In order to be as resourceful as possible and operate within your zone of peak performance it’s important that you get the balance right between too much and too little pressure. Your role requires you to deal with several things at once, maintain the overview and delve into the detail when required. You need full access to your brain to embrace challenging moments, make decisions, resolve issues, delegate and motivate.
Taking on too much work pressure can be a major hindrance for being resourceful and for performing at your best. When you let external events stress you, it’s your “emotional brain” that takes over and that makes you feel unsettled, constrained and tense. This also means that you are not making full use of the frontal part of your brain where your reason and logic resides. Fortunately you can keep negative stress at bay by understanding how it comes about.
Negative stress is a feeling of not being in control. It is something you experience when the demand for your time and services exceeds what you feel you have to offer – or when there is a significant difference between what you expect and what actually happens. A key point in relation to stress management is your subjective feelings and perceptions. What is stressful to one may not be stressful to another.
Many people believe that stress is a direct result of external events and stressors, such as a demanding stakeholder or boss. But emotional stress doesn’t stem directly from external events. It stems from the beliefs you hold about them. The meaning you choose to attach to an event is the meaning it takes on. When you interpret an event as being negative or bad, you get into a negative or stressful state and vice versa. Therefore, it’s not the events themselves that determine how you feel, but the meaning you attach to them. It is with stress as with so many other factors of life; you need to look inwards before you look outwards.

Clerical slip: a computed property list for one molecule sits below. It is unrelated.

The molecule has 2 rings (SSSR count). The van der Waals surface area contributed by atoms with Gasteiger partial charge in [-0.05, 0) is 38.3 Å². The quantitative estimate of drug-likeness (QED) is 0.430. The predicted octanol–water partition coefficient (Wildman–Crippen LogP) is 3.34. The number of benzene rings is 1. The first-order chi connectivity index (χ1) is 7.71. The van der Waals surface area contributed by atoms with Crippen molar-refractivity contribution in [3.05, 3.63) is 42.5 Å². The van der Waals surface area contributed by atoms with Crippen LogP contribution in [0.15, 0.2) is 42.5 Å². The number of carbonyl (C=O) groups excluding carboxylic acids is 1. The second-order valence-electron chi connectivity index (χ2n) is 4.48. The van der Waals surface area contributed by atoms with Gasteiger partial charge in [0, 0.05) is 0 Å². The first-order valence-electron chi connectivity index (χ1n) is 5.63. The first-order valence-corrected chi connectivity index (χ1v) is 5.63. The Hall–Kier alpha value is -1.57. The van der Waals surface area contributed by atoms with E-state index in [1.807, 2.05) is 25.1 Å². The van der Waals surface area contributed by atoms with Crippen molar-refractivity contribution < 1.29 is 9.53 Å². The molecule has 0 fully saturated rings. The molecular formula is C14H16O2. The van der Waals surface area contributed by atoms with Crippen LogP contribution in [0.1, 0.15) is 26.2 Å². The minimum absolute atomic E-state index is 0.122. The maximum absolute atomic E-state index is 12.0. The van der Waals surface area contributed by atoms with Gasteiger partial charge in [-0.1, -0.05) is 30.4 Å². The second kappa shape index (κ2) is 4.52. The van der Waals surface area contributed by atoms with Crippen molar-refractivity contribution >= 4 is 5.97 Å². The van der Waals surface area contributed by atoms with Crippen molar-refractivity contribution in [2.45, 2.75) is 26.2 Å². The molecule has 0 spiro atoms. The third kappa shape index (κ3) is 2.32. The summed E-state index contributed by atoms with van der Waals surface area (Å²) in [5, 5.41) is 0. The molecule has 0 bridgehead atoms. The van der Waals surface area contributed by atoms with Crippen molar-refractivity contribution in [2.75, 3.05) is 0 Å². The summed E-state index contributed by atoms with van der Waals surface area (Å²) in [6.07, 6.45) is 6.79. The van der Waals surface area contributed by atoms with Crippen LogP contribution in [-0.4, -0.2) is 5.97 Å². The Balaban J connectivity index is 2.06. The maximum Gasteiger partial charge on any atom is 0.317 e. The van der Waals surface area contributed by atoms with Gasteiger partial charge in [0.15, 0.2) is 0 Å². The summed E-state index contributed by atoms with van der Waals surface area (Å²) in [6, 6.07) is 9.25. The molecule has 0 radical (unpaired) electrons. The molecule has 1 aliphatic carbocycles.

There are numerous types of situations on a project that could cause you excessive stress if you don’t pay attention and actively work on your beliefs. This could be anything from being asked to plan a new large project, having to quickly make major decisions, presenting the to steering committee, managing a growing inbox, dealing with unexpected issues, facing off to senior executives, dealing with challenging team members and having to justify project estimates and timescales. The list goes on.
Whereas you may not be able to control an unreasonable stakeholder or boss, you are able to control how you respond. The key is to pause when you begin to feel stressed, and to count to ten in order to prevent your emotional brain from taking over and generating and automatic reaction. As you pause, look at the situation from several angles and ask yourself which meaning you attach to the event that you find stressful. At that time, also remind yourself that you can only really grow and develop when you're being stretched and tested. When you’re under pressure you get the opportunity to show your real strengths and to come up with creative solutions. Many people perform really well at the edge of their comfort zone.
Finding the right balance between negative and positive stress is also relevant with respect to the teams you manage. If you don’t put sufficient demands on your team members, you are unlikely to lead them to high performance. If on the other hand you put too much pressure on them without providing the necessary support, they will begin to feel overly stressed and will under-perform. The best way to find out how they feel isn’t just to observe them, but to ask them. As a project leader it’s your responsibility to monitor your team’s stress levels as much as your own.
Have a look at the next post in the series where I provide the Ten Timeless Techniques to Combat Negative Stress.
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